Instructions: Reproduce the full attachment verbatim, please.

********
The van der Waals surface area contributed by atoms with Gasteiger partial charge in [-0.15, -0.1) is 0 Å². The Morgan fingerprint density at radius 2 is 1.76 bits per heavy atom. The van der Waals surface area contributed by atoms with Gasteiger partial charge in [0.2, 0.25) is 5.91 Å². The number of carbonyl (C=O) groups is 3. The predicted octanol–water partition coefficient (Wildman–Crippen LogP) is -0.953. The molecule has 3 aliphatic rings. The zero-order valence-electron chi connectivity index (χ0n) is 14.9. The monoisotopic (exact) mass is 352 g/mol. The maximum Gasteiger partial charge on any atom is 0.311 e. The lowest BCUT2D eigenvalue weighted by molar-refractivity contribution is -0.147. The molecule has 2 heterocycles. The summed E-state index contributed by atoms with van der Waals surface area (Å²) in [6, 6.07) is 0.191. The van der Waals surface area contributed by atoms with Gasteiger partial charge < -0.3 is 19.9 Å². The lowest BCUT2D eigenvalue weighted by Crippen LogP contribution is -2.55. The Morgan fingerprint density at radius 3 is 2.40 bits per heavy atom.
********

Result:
The van der Waals surface area contributed by atoms with Gasteiger partial charge in [-0.15, -0.1) is 0 Å². The Morgan fingerprint density at radius 2 is 1.76 bits per heavy atom. The van der Waals surface area contributed by atoms with Gasteiger partial charge in [0.2, 0.25) is 5.91 Å². The number of carbonyl (C=O) groups is 3. The predicted octanol–water partition coefficient (Wildman–Crippen LogP) is -0.953. The molecule has 3 aliphatic rings. The zero-order valence-electron chi connectivity index (χ0n) is 14.9. The monoisotopic (exact) mass is 352 g/mol. The maximum Gasteiger partial charge on any atom is 0.311 e. The lowest BCUT2D eigenvalue weighted by molar-refractivity contribution is -0.147. The molecule has 2 heterocycles. The summed E-state index contributed by atoms with van der Waals surface area (Å²) in [6, 6.07) is 0.191. The van der Waals surface area contributed by atoms with Gasteiger partial charge < -0.3 is 19.9 Å². The lowest BCUT2D eigenvalue weighted by Crippen LogP contribution is -2.55. The Morgan fingerprint density at radius 3 is 2.40 bits per heavy atom.